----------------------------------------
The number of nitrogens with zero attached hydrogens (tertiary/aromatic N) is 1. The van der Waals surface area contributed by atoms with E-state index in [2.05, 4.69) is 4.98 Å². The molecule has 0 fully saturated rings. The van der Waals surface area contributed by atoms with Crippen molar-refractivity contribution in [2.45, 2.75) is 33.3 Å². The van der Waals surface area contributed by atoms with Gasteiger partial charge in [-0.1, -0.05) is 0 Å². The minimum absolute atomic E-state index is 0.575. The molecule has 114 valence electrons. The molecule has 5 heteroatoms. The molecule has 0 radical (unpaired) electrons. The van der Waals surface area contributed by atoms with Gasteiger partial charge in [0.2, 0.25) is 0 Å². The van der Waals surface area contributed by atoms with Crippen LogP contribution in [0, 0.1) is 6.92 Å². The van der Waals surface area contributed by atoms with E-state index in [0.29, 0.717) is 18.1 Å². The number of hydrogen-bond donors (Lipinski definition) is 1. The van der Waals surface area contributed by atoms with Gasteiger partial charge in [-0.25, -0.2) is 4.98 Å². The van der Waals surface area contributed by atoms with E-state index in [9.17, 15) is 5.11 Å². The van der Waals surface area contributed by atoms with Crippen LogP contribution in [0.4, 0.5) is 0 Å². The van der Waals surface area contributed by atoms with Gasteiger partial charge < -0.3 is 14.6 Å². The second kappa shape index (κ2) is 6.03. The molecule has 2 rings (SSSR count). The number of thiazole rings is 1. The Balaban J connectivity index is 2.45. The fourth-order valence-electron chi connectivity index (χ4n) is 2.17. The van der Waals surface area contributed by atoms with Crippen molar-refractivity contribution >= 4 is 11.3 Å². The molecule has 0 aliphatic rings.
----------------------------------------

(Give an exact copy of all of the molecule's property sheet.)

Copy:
The number of nitrogens with zero attached hydrogens (tertiary/aromatic N) is 1. The van der Waals surface area contributed by atoms with E-state index in [2.05, 4.69) is 4.98 Å². The molecule has 0 fully saturated rings. The van der Waals surface area contributed by atoms with Crippen molar-refractivity contribution in [2.45, 2.75) is 33.3 Å². The van der Waals surface area contributed by atoms with Gasteiger partial charge in [-0.1, -0.05) is 0 Å². The minimum absolute atomic E-state index is 0.575. The molecule has 114 valence electrons. The molecule has 5 heteroatoms. The molecule has 0 radical (unpaired) electrons. The van der Waals surface area contributed by atoms with Gasteiger partial charge in [0.2, 0.25) is 0 Å². The van der Waals surface area contributed by atoms with Crippen LogP contribution in [0, 0.1) is 6.92 Å². The van der Waals surface area contributed by atoms with E-state index in [0.29, 0.717) is 18.1 Å². The number of hydrogen-bond donors (Lipinski definition) is 1. The van der Waals surface area contributed by atoms with Gasteiger partial charge in [-0.25, -0.2) is 4.98 Å². The van der Waals surface area contributed by atoms with E-state index in [9.17, 15) is 5.11 Å². The van der Waals surface area contributed by atoms with Crippen LogP contribution in [0.4, 0.5) is 0 Å². The van der Waals surface area contributed by atoms with Gasteiger partial charge < -0.3 is 14.6 Å². The second kappa shape index (κ2) is 6.03. The molecule has 2 rings (SSSR count). The number of thiazole rings is 1. The Balaban J connectivity index is 2.45. The fourth-order valence-electron chi connectivity index (χ4n) is 2.17. The van der Waals surface area contributed by atoms with Crippen molar-refractivity contribution >= 4 is 11.3 Å². The molecule has 0 aliphatic rings.